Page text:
Void Memorials by R.A. Villanueva and Cristiana Baik You walk between Worth & The Church of the Transfiguration, lost among the pictograms and calligraphies, thinking of oyster sauce. Every backalley will seem to split into thirds. The walls around you lurch, larded with signs. Flowers and nightgowns dry on the escapes. An elderly man spits [...]

Chinatown Vans
Chinatown Vans

Recently, my friend Diana and I decided to take the Chinatown van from Manhattan’s Chinatown to Flushing.  It was the first time for both of us, although Diana’s mom, who lives in Flushing, regularly takes the vans into the city and swears by its convenience and record speed compared to the #7 train. Although largely [...]

Taking the Sunset Park-Manhattan “Chinatown 2.0″ Van: a Locally Globalized Journey
Taking the Sunset Park-Manhattan "Chinatown 2.0" Van: a Locally Globalized Journey

After moving to Sunset Park last August it wasn’t long before I noticed the white passenger vans flitting around dropping Chinese people off individually at various places along 7th Avenue. Soon I learned there were private van lines connecting the three main Chinatowns in Manhattan, Flushing and Sunset Park. These companies filled a need for [...]

Grand Street Bike Lanes
Grand Street Bike Lanes

Since the Grand Street Bike Lane opened in 2008, the Department of Transportation has faced slack for bad planning. Businesses along the lane, spanning from Varick Street in Soho to Chrystie Street in Chinatown, complained the bike lane was bad for business while residents of the city claimed the lane, nestled between the sidewalk and a [...]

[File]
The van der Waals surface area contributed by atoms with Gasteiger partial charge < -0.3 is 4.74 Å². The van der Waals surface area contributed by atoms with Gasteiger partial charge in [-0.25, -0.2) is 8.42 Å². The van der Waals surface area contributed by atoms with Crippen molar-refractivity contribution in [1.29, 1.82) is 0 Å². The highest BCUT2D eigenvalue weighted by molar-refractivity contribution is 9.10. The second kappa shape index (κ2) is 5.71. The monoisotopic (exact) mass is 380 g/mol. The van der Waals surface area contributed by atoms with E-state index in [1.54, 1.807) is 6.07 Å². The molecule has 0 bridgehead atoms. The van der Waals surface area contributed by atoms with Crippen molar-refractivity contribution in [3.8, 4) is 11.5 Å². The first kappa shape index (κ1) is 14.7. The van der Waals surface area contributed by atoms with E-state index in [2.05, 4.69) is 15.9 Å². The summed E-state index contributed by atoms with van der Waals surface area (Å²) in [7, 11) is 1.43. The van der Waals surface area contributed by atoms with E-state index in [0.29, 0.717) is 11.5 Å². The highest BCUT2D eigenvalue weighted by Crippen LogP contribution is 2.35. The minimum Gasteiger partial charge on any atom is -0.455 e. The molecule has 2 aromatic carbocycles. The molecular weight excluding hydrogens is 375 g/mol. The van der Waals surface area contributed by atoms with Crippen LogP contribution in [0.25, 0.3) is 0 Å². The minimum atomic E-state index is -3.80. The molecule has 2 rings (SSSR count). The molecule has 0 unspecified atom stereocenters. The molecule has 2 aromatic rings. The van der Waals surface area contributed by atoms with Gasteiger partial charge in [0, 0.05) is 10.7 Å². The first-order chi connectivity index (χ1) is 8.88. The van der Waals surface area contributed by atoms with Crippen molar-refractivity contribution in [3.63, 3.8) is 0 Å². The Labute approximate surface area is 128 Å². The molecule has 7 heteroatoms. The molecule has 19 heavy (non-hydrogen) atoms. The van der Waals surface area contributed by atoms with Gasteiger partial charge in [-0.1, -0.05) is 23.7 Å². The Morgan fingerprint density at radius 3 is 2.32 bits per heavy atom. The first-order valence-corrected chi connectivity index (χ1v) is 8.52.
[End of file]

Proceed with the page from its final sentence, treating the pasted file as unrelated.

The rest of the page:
Flushing Buses: The Meeting Ground: A Photo-Essay by Jessica Fei
Flushing Buses: The Meeting Ground: A Photo-Essay by Jessica Fei
Festival of Ideas (1): Foto-jog
Festival of Ideas (1): Foto-jog

The city. . . does not tell its past, but contains it like the line of a hand, written in the corners of the streets, the gratings of the windows, the banisters of the steps, the antennae of the lightning rods, the poles of the flags, every segment marked in turn with scratches, indentations, scrolls. [...]

About Open City
Open City: Blogging Urban Change is an interdisciplinary neighborhood blog and community project coordinated by the Asian American Writers’ Workshop. Five commissioned writers, called Organizing Fellows, are working with community organizations and neighborhood folks in Manhattan’s Chinatown/Lower East Side (LES), Flushing, Queens, and Sunset Park, Brooklyn to collect oral histories and interviews, offer commentary about gentrification, neighborhood change, and produce new creative work around these themes. Read more.